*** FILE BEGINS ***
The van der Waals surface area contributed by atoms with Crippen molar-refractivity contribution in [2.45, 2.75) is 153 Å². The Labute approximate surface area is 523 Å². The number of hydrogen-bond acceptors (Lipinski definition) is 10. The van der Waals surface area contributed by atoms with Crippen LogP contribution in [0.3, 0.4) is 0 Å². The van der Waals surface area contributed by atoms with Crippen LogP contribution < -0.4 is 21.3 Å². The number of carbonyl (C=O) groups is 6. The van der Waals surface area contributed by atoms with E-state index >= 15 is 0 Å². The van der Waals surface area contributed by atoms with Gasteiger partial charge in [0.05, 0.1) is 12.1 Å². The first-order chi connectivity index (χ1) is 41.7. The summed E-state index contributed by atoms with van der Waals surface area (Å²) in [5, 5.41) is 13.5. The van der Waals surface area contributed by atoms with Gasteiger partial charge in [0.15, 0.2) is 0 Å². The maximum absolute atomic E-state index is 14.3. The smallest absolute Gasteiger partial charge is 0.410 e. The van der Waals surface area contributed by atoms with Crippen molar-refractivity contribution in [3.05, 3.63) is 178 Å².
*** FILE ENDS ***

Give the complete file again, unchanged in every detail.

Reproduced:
The van der Waals surface area contributed by atoms with Crippen molar-refractivity contribution in [2.45, 2.75) is 153 Å². The Labute approximate surface area is 523 Å². The number of hydrogen-bond acceptors (Lipinski definition) is 10. The van der Waals surface area contributed by atoms with Crippen LogP contribution in [0.3, 0.4) is 0 Å². The van der Waals surface area contributed by atoms with Crippen LogP contribution < -0.4 is 21.3 Å². The number of carbonyl (C=O) groups is 6. The van der Waals surface area contributed by atoms with E-state index >= 15 is 0 Å². The van der Waals surface area contributed by atoms with Gasteiger partial charge in [0.05, 0.1) is 12.1 Å². The first-order chi connectivity index (χ1) is 41.7. The summed E-state index contributed by atoms with van der Waals surface area (Å²) in [5, 5.41) is 13.5. The van der Waals surface area contributed by atoms with Gasteiger partial charge in [0.15, 0.2) is 0 Å². The maximum absolute atomic E-state index is 14.3. The smallest absolute Gasteiger partial charge is 0.410 e. The van der Waals surface area contributed by atoms with Crippen molar-refractivity contribution in [3.05, 3.63) is 178 Å².